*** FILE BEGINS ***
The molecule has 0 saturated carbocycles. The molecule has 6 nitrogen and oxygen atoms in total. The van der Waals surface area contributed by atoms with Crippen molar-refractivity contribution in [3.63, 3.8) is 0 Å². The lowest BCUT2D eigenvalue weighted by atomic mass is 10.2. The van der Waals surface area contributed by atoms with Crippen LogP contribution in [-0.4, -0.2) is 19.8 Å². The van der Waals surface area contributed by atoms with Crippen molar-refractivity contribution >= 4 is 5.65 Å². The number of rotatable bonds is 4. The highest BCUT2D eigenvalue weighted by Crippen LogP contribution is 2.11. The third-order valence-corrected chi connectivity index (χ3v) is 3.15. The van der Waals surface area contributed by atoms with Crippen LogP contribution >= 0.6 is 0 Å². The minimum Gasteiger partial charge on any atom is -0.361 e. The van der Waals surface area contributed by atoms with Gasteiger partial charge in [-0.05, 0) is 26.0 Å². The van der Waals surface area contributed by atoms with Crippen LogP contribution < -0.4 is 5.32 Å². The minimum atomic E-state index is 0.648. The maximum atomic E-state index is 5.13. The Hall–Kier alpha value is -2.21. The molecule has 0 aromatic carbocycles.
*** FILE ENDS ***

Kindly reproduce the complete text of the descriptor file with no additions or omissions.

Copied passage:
The molecule has 0 saturated carbocycles. The molecule has 6 nitrogen and oxygen atoms in total. The van der Waals surface area contributed by atoms with Crippen molar-refractivity contribution in [3.63, 3.8) is 0 Å². The lowest BCUT2D eigenvalue weighted by atomic mass is 10.2. The van der Waals surface area contributed by atoms with Crippen LogP contribution in [-0.4, -0.2) is 19.8 Å². The van der Waals surface area contributed by atoms with Crippen molar-refractivity contribution >= 4 is 5.65 Å². The number of rotatable bonds is 4. The highest BCUT2D eigenvalue weighted by Crippen LogP contribution is 2.11. The third-order valence-corrected chi connectivity index (χ3v) is 3.15. The van der Waals surface area contributed by atoms with Crippen LogP contribution >= 0.6 is 0 Å². The minimum Gasteiger partial charge on any atom is -0.361 e. The van der Waals surface area contributed by atoms with Gasteiger partial charge in [-0.05, 0) is 26.0 Å². The van der Waals surface area contributed by atoms with Crippen LogP contribution < -0.4 is 5.32 Å². The minimum atomic E-state index is 0.648. The maximum atomic E-state index is 5.13. The Hall–Kier alpha value is -2.21. The molecule has 0 aromatic carbocycles.